A yes vote was to adopt the GOP motion.


Voting 219 for and 201 against, the House on Dec. 15, 2022, passed a bill (HR 1948) that would expand collective bargaining rights at the Veterans Health Administration to the agency’s physicians, dentists, podiatrists, optometrists, chiropractors, registered nurses, physician assistants and dental assistants. The power would replace authority now vested in the secretary of Veterans Affairs to regulate the hours and workplace conditions for these categories of employees. Unlike unionized workers in the private sector, federal workers cannot strike or bargain over their compensation, which set by the civil service pay grades each year.

Mark Takano, D-Calif., said: “Frontline healthcare workers deserve the right to organize themselves. They deserve to have a voice. VA nurses or technicians should be able to point out wrongdoing without fear of losing their job or other forms of retaliation. All of this sounds like common sense, and it is, and this is what collective bargaining is all about.”

Mike Bost. R-Ill., said the bill would “tie the secretary’s hands and…put patients at risk….The secretary [of Veterans Affairs] is responsible for ensuring veterans receive high-quality and timely healthcare. To do that, he or she must have the authority to make difficult decisions to keep hospitals running safely and to put veterans first. That is the secretary’s first mission, and he or she must continue to provide care even in the worst of times.”

A yes vote was to send the bill to the Senate, where it died at the close of the 117th Congress.



Voting 83 for and 11 against, the Senate on Dec. 15, 2022, gave final congressional approval to a bill (HR 7776) that would authorize an $858 billion Department of Defense budget for fiscal 2023, which includes a 4.5% pay raise for uniformed personnel. In addition to funding standard military accounts such as those for weapons, personnel, logistics and the operation of global and domestic bases, the bill would end a mandate that troops be vaccinated against the COVID-19 virus. The bill would provide $800 million in aid to Ukraine while imposing stricter auditing of money spent there; authorize $10 billion over five years in military aid to Taiwan; block U.S. military usage of Chinese semiconductor products and services; and take steps to strengthen the NATO alliance. In addition, the bill would transfer authority to prosecute sexual assaults from the military chain of command to independent prosecutors in the U.S. criminal justice system.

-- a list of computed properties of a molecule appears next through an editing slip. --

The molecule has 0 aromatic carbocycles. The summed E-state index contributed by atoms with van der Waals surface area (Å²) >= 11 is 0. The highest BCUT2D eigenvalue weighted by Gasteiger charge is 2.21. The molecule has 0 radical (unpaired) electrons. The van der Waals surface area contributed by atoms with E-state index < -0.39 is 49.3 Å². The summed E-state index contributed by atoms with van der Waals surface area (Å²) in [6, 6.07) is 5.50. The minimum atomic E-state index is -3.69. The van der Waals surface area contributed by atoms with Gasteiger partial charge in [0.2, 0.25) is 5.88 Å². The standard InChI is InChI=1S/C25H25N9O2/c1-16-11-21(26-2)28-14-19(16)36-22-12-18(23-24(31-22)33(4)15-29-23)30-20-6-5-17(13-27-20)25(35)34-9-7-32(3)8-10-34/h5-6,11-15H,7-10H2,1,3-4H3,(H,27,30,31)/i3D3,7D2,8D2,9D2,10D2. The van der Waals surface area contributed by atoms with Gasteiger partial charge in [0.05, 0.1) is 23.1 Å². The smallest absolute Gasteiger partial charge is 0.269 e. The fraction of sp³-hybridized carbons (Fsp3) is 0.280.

Floor Debate, Pro & Con:

Jack Reed, D-R.I., said China “poses a serious potential threat to our national security as the only country in the world capable of mounting a sustained challenge to our interests. In addition, Russia has demonstrated its willingness to inflict violence and undermine the global order while states like Iran and North Korea continue to push the boundaries of military brinkmanship. Threats like terrorism, climate change and pandemics remain persistent….The passage of the FY23 NDAA will be a critical step toward meeting these complex challenges.”

No senator spoke against the bill.

A yes vote was to send the bill to President Biden for his signature.